Today we’re joined by my new friend David Estes, an awesome Indie author of Children’s and Young Adult books. His career has been (and continues to be) an inspiring one. He began writing in 2010 and has since published 14 books! And GG gets to chat with him. Incredibly prolific, wildly inspiring, and a little silly, here’s David Estes.
ER: Welcome to Gliterary Girl! Thanks so much for chatting with us. I’ve been so intrigued with your career—a wonderful success story, inspiring to other Indie authors like myself. It’s a testament to hard work and I’m excited to learn more about your journey. First, why don’t you introduce yourself to our readers and give us a quick break down of your book series.
DAVID: Hello awesome book-loving people! *waves wildly* First off, a special thanks to E.R. and Gliterary Girl for taking the time to ask me some questions! A little about me…well, I was born in Texas, but grew up in Pittsburgh. I went to Penn State for accounting (borrrrrring!), and worked as an auditor for a big company for almost eight years, which included a move to Sydney, Australia. Random, right?
I always wanted to write fiction, but never thought I had good enough ideas. Finally I quit my job (which I hated strongly disliked) as an accountant, and got another boring job as an operational risk officer for an investment manager. That’s when the magic happened J My beautiful and intelligent Aussie wife, Adele, convinced me to start writing in between jobs. “I don’t have any BIG ideas!” I said, making excuses. “Just go with the best idea you have and see where it leads,” she said. Wise words!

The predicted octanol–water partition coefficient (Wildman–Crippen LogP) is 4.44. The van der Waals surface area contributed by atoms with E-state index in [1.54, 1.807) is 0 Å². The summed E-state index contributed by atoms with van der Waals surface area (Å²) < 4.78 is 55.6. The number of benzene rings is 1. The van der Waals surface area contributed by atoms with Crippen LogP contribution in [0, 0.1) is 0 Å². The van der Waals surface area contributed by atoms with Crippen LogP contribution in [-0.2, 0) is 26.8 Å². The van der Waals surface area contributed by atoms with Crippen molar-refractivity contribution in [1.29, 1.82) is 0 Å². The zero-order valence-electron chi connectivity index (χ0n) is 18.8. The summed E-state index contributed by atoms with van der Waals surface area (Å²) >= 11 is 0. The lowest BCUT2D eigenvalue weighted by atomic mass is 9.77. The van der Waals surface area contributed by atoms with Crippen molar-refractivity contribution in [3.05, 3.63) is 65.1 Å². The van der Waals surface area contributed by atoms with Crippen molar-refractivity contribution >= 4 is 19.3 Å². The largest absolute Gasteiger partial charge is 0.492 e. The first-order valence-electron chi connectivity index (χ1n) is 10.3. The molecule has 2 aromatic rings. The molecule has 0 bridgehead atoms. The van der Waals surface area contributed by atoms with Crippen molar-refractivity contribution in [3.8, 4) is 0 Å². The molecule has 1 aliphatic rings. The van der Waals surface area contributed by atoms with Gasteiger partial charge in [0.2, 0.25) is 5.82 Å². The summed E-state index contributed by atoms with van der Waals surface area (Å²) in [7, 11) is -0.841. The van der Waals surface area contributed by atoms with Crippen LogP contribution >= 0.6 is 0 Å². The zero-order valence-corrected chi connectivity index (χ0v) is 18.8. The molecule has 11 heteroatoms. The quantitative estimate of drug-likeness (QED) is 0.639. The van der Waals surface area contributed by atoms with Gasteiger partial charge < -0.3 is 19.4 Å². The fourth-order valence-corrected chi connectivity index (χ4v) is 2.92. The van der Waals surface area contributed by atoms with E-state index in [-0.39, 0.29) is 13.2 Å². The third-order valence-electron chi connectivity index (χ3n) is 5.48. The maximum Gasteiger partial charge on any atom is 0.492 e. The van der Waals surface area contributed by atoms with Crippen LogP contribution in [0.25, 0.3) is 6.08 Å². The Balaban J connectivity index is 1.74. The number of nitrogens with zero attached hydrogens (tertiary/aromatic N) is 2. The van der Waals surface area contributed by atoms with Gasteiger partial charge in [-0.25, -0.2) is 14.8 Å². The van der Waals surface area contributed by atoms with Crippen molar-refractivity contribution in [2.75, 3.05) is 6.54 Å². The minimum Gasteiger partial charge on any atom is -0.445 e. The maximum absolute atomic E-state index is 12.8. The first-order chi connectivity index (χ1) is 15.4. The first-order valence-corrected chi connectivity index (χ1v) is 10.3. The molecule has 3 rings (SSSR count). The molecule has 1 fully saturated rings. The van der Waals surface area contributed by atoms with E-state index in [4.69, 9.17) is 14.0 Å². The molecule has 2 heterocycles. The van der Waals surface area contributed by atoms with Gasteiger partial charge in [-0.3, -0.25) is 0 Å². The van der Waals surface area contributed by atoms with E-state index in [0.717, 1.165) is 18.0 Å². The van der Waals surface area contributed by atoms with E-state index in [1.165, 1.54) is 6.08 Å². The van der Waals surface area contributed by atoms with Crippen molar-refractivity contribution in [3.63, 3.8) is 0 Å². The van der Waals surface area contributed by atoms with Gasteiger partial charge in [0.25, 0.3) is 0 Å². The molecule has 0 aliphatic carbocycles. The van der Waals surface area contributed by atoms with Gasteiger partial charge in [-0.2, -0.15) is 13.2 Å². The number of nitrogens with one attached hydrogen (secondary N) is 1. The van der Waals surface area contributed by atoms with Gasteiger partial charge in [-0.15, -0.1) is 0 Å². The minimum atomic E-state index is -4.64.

So I did! Although my first trilogy is probably the worst of my writing, it was a starting point for the future, and I learned so much from it. Three years later I’ve written 16 books, 14 of which are published, and hit over 10,000 sales in 2013 for the first time! I’m writing full time as Adele and I travel the world! All of it is so unexpected it’s literally a dream come true.
The two series that have been the most successful and make up the majority of my sales are the Dwellers (first book is The Moon Dwellers) and Country (first book is Fire Country) Sagas, which are two separate stories set in the same world. Each is a trilogy in its own right, but come crashing together in the 7th and final book, The Earth Dwellers, where the characters and plotlines converge. The Dwellers/Country Saga is young adult dystopian, set in a futuristic world where a catastrophic event has changed human life forever. A substantial number of people were forced underground, living in massive caverns dug deep into the earth (The Moon Dwellers), and the rest somehow managed to survive aboveground, forming unique tribes and fighting for survival (Fire Country).
ER: Let’s talk writing. You’re a bit of an unorthodox writer, both in when and where you write, and with your insanely fast paced publishing timelines. What have been your greatest hurdles in not only becoming a published author, but in continuing to put out good work, especially so frequently (which your fans love you for)?